Review by Leita Kaldi Davis (Senegal 1993–96)
Aimée and Zoe, African American twin teenagers, accompany their father to Timbuktu, where he pursues historical research on the ancient Mali Empire. At first, the girls find traveling in the endless desert arduous, and the city of Timbuktu boring, with its sand-colored buildings and weird spires and spikes. But through the magie of a genie, Ifrit, they are catapulted back into 14th century Timbuktu, then a mecca of civilization. The girls embark upon adventures replete with tall, dark, handsome princes, caravans, Tuareg warriors, harems, a Griot, a sorcerer and a Sufi mystic. In the magnificent Mansa Kankan Musa’s Golden Empire, the girls learn many things about ancient Africa. Aimée, who tends to be bookish and fascinated by words, is told that she inherits the gift of the Griot from her Keita ancestors.
Aimée had always tended to view her sister, Zoe, as a Robin to her Batman, but Zoe finds her own strength in the desert and in the society of Timbuktu, especially when it comes to dancing and riding horses, and the girls gain a new mutual respect in their relationship. They often refer back to their future life as American students struggling with racism, self-esteem and an authoritative mother. In Mali, however, they are viewed as beautiful and precocious by a population who looks like them. Aimée knows how the future of West Africa will be affected by Europeans, and laments the fall of the great empire. But as Ifrit tells her, “All societies carry the seeds of their own destruction within them. Especially yours.”
The girls’ Arabian Nights adventures reach a dramatic arc when their father is accused of raping a beautiful colleague, Layla, and a fatwa is declared upon him. The terrified girls frantically try to convince court authorities to release their father. Fearful that they may be enslaved or killed themselves, they hatch schemes to escape alone across the desert, which are thwarted. If only Ifrit would appear and whisk them all back into the 21st century! But there are more lessons for them to learn. They are captured and brought back to Timbuktu, where they find Layla, who has recanted her love for their father, and finally the father is released. The lovers discover the healing transcendence of Sufism, and choose to follow that path instead of pursuing mortal love.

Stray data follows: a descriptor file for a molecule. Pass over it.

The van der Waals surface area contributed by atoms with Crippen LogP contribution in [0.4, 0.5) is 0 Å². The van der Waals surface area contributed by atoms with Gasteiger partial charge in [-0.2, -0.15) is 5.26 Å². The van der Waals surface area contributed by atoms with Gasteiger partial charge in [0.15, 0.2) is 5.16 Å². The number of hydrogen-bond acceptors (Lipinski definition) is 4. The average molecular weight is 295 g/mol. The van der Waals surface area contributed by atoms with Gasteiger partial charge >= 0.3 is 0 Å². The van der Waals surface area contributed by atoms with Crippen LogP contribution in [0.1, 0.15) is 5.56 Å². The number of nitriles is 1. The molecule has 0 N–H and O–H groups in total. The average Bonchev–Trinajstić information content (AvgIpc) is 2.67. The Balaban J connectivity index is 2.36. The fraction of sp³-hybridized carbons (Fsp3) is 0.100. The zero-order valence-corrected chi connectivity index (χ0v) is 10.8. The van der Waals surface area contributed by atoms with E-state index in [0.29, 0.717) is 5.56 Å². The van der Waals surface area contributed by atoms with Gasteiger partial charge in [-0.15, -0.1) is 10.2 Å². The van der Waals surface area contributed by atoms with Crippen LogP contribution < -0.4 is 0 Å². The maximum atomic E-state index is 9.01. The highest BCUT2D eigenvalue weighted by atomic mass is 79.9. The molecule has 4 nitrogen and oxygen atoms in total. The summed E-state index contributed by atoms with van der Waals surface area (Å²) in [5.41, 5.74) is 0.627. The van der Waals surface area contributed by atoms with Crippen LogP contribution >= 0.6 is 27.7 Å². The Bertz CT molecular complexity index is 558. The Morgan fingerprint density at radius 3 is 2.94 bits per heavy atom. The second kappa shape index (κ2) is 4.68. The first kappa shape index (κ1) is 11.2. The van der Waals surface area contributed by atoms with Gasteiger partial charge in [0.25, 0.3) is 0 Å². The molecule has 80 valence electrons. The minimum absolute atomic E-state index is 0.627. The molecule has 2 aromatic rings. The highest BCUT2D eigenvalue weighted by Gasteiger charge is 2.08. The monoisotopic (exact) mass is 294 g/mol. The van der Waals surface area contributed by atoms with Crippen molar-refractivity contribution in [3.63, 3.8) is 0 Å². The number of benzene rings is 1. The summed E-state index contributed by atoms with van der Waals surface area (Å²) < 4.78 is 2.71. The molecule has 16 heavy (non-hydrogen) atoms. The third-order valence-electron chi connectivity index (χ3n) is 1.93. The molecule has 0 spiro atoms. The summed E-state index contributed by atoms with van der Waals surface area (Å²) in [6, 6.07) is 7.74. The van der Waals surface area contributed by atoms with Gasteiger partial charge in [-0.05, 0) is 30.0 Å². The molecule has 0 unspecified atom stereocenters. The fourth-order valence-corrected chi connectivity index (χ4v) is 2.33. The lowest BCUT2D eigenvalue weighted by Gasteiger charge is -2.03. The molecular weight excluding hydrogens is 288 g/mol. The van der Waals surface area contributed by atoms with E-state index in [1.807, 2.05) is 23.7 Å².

As a student of Sufism for many years, I was delighted by Wingard’s inclusion of the Sufi mystic, Sheikh Uthman in her panoply of fascinating figures. He wandered the 14th century world in the tradition of a dervish, or kalendar, bringing his wise words to many conversations, e.g.,”There are as many paths to God as there are breaths of man.”
Wingard’s tale brought back many memories of my time in Senegal, where I was fascinated by the griots, marabouts, djinns, and animists who seamlessly syncretize their traditional rituals with Islam, and where I read many books about empires like Mali, Songhai, Segu, Ghana, and the legendary King Sundiata. I share Wingard’s viewpoint, as would most Peace Corps writers, about her experience in Nigeria:
… as a peace Corps volunteer living in a traditional West African Muslim town, I became aware that many aspects of daily life had not changed significantly in hundreds of years. Scenes and experiences from my own life-changing time travel adventure in Africa found their way into my story.
The author’s voice modulates between that of the extremely knowledgeable father, and Aimée, who questions everything, but most often she sounds like a Griot, who tells new variations of old stories.
Suffering and exertion is the lot of the Griot. Are you collecting good stories? The best will stir the blood, even the congealed blood of the long dead.
Present day Mali, long viewed as a model of democracy, recently underwent a military coup that toppled the elected government of Amadou Tomani Touré over the rebellion of Tuareg rebels in the north, who have now been infiltrated by Al Quaeda operatives. We may well wonder how the future of Mali will evolve. There is still a huge store of ancient manuscripts in Timbuktu that hold the history of ancient empires since before the 11th century. They are protected and recopied by descendants of illustrious ancestors. If Mali carries the seeds of its own destruction, we can only hope that they will not sprout.
The Turn-around Bird is perfectly edited, polished by many hands, like the talisman itself, which is fashioned from rough clay and burnished into a bronze objet d’art. Its symbolism – a hornbird whose head and long beak are turned around towards its tail – has many meanings, but the most obvious one seems to be “Know what to pick up from your past.”
Wingard challenges the reader’s reaction to Magic, the suspension of credulity between the Real and the Imaginary. “Griots tell stories that may or may not be literally true, but in that way they preserve absolute truth.” Young adults may find it easier to weave Fact into Fantasy, but readers of any age who believe in Magic will love this book.
Leita Kaldi Davis worked for the United Nations and UNESCO, for Tufts University Fletcher School of Law and Diplomacy and Harvard University. She worked with Roma (Gypsies) for fifteen years, became a Peace Corps Volunteer in Senegal at the age of 55, then went to work for the Albert Schweitzer Hospital in Haiti for five years. She retired in Florida in 2002. She wrote a memoir of Senegal, Roller Skating in the Desert, (amazon.com) and is working on a memoir of Haiti.